Question: Why not store only attachments on disk?
The question seems to imply that the "body" and the "attachments" are separate entities, which they are not. An email message is a contiguous stream of bytes, which includes headers, body, attachments and all. When hMailServer sends or receives data, it does so as MIME-encoded data, not as binary data; this includes the attachments. Each message is delivered to the email client exactly as it was received; it's then up to the client what to do with it.
Presently, what hMailServer does is to get a stream of data from the network, store it as a file precisely as it was received, and deliver it to the email client when requested. Eventually, if a virus scanner is present, it will have to MIME-decode the whole message and scan it for viruses.
However, per your suggestion, every message would have to be MIME-decoded at the server, the attachments would be stripped from the message and stored as binary data, and then the rest of the email message would be stored in the database. Attachments needed to be plain binary data (not MIME-encoded using base64 or any other algorithm); otherwise they couldn't be scanned for viruses.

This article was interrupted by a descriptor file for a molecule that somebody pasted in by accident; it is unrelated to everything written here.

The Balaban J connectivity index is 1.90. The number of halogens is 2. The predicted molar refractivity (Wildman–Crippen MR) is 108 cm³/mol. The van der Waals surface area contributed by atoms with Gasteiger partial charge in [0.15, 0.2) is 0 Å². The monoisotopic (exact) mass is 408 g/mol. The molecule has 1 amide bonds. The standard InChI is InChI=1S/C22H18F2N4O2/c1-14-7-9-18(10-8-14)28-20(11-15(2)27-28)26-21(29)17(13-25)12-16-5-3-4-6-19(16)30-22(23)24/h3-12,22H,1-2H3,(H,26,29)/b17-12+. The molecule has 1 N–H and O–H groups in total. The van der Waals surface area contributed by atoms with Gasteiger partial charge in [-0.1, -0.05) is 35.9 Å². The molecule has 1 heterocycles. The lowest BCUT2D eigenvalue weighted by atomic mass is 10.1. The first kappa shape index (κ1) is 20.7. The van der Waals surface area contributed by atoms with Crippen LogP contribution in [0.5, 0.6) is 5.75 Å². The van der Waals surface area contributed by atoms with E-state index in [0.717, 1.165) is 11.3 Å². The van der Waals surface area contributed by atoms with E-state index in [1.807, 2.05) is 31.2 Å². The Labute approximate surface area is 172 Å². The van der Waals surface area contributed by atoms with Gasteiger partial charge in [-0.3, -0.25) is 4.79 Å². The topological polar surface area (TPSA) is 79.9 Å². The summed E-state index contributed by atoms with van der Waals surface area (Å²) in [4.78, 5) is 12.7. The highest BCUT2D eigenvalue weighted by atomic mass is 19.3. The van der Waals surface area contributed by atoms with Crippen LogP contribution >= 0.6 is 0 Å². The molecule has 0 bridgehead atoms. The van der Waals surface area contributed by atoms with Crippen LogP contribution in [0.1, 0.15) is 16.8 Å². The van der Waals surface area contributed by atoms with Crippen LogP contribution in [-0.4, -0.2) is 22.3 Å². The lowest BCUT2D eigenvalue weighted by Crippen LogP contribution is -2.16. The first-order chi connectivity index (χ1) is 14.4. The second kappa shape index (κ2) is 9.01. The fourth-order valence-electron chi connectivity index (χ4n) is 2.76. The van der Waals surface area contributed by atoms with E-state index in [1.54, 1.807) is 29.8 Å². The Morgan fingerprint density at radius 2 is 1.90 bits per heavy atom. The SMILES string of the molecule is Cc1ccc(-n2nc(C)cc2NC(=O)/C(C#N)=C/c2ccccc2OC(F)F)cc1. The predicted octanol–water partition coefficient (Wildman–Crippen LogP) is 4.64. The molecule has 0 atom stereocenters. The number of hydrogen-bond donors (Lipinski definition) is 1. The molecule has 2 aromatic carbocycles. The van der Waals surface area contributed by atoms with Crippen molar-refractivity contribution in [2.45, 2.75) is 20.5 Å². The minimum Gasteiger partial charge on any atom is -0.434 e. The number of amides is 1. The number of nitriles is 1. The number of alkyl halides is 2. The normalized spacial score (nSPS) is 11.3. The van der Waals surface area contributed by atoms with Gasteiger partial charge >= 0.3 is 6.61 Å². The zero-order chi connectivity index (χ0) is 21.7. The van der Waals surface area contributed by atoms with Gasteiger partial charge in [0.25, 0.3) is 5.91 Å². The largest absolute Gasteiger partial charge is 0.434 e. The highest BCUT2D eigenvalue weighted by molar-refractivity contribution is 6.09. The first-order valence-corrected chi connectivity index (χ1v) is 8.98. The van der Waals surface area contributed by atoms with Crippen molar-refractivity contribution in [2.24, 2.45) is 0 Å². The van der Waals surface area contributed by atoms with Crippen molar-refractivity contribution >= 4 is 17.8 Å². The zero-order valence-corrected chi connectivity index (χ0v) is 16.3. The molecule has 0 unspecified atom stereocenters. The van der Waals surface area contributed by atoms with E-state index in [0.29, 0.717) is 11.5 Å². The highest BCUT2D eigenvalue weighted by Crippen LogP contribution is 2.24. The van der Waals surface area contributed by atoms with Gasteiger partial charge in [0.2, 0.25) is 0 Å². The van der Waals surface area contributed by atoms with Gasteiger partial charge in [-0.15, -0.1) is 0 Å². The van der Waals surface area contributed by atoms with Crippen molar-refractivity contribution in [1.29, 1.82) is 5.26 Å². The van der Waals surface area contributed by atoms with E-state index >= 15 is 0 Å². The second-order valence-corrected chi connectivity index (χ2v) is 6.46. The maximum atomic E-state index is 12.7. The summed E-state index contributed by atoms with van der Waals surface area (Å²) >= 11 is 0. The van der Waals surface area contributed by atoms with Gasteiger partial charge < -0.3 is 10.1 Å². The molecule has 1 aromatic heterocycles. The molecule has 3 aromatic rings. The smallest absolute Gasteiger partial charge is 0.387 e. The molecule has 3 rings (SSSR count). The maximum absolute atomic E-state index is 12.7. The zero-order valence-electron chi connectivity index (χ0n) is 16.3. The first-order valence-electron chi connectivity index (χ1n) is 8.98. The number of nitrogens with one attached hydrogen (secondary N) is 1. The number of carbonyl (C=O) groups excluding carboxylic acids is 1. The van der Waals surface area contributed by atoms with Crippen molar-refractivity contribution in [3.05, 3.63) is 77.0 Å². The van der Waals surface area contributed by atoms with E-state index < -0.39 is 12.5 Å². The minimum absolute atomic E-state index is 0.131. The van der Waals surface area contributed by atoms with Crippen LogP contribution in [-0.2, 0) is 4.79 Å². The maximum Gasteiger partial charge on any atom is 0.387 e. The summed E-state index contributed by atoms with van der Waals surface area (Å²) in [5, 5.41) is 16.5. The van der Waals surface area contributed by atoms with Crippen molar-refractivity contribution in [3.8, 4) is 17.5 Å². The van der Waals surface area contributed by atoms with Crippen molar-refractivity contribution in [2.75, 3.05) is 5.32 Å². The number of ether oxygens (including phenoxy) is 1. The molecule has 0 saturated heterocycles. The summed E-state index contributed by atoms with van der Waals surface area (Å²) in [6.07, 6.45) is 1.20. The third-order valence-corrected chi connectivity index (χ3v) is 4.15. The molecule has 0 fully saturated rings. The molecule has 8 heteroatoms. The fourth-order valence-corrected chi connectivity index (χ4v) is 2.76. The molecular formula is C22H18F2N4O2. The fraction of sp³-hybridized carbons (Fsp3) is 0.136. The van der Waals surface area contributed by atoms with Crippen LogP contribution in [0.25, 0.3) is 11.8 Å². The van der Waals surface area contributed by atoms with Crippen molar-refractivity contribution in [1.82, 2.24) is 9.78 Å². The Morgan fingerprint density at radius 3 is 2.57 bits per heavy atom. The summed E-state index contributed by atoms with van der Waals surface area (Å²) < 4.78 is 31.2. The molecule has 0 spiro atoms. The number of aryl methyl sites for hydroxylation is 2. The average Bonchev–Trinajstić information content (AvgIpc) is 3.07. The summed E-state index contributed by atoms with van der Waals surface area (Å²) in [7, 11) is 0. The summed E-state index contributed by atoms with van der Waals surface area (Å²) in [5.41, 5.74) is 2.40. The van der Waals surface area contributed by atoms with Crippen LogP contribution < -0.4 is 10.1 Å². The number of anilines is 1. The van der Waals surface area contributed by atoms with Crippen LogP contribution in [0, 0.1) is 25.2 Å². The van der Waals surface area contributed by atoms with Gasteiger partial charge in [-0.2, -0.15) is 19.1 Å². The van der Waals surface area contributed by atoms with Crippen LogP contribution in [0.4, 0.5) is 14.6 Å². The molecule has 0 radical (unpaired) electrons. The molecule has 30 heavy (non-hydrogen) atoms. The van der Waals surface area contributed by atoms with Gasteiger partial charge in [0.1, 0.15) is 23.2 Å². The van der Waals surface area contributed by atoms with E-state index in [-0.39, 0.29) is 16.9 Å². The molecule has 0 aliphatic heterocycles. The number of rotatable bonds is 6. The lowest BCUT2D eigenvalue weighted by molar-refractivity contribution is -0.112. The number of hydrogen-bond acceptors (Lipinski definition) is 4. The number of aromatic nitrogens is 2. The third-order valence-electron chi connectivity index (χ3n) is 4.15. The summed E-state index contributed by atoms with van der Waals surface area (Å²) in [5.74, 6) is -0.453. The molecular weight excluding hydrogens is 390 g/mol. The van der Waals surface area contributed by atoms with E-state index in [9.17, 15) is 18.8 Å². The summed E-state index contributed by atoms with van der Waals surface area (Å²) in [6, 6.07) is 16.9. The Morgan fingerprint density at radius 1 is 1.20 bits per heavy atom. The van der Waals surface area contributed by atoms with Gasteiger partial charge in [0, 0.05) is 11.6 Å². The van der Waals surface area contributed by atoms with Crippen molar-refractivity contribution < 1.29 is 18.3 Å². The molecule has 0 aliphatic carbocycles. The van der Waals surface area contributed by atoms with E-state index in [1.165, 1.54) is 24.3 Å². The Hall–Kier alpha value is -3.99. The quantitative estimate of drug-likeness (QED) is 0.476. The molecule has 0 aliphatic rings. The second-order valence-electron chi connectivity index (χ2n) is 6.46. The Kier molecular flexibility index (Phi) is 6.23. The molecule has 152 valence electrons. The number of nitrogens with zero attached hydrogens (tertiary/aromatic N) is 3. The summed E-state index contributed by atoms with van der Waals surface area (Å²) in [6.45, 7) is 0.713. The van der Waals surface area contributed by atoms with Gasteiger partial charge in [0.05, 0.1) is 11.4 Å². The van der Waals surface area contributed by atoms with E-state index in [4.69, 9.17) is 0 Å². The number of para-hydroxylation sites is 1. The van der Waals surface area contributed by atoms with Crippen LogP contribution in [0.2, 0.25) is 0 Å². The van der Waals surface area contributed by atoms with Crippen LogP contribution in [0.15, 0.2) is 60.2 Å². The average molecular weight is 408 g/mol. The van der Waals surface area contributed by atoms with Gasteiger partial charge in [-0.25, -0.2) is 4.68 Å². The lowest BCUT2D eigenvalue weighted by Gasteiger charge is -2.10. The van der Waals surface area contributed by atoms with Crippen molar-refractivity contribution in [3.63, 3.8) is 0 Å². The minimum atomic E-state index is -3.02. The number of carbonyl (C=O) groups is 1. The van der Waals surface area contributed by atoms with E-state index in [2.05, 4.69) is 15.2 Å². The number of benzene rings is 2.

This scenario would lead to at least two problems:
When hMailServer accepts a message, it should then decode it from Base64/Quoted-Printable and store every attachment to disk, actually having to MIME-decode the entire message before it could save it. This not only raises the memory requirements, but also consumes a lot of CPU.
When a POP3 client requests that message, the server would have to MIME-encode all of the attachments and put them back into one single stream before sending them. This would, again, increase memory usage and CPU usage.
So, having hMailServer extract the attachments would serve no useful purpose, because it would actually involve more work, not less. That's why extracting the attachments from the message is traditionally a role for the email client, not for the server.